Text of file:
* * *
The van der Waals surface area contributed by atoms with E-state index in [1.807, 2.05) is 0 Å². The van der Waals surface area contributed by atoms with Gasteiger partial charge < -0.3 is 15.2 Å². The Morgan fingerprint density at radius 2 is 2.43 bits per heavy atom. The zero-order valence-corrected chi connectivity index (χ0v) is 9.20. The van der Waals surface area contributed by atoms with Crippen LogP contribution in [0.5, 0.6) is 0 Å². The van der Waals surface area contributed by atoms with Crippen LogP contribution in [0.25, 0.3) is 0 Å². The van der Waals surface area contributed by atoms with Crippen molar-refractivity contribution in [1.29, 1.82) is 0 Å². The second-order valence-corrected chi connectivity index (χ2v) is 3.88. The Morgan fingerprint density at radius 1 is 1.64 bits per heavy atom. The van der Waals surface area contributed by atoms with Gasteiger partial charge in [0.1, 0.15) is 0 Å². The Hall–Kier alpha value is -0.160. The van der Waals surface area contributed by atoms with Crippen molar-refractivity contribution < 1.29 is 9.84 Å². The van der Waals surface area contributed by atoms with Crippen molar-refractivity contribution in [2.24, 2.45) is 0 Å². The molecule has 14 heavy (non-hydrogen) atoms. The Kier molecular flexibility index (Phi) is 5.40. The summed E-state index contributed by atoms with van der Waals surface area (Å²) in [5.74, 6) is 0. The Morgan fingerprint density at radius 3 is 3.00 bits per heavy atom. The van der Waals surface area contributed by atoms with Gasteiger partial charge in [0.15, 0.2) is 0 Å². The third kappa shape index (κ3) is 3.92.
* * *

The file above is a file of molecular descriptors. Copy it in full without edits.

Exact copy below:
The van der Waals surface area contributed by atoms with E-state index in [1.807, 2.05) is 0 Å². The van der Waals surface area contributed by atoms with Gasteiger partial charge < -0.3 is 15.2 Å². The Morgan fingerprint density at radius 2 is 2.43 bits per heavy atom. The zero-order valence-corrected chi connectivity index (χ0v) is 9.20. The van der Waals surface area contributed by atoms with Crippen LogP contribution in [0.5, 0.6) is 0 Å². The van der Waals surface area contributed by atoms with Crippen LogP contribution in [0.25, 0.3) is 0 Å². The van der Waals surface area contributed by atoms with Crippen molar-refractivity contribution in [1.29, 1.82) is 0 Å². The second-order valence-corrected chi connectivity index (χ2v) is 3.88. The Morgan fingerprint density at radius 1 is 1.64 bits per heavy atom. The van der Waals surface area contributed by atoms with Gasteiger partial charge in [0.1, 0.15) is 0 Å². The Hall–Kier alpha value is -0.160. The van der Waals surface area contributed by atoms with Crippen molar-refractivity contribution < 1.29 is 9.84 Å². The van der Waals surface area contributed by atoms with Crippen molar-refractivity contribution in [2.24, 2.45) is 0 Å². The molecule has 14 heavy (non-hydrogen) atoms. The Kier molecular flexibility index (Phi) is 5.40. The summed E-state index contributed by atoms with van der Waals surface area (Å²) in [5.74, 6) is 0. The Morgan fingerprint density at radius 3 is 3.00 bits per heavy atom. The van der Waals surface area contributed by atoms with Gasteiger partial charge in [0.15, 0.2) is 0 Å². The third kappa shape index (κ3) is 3.92.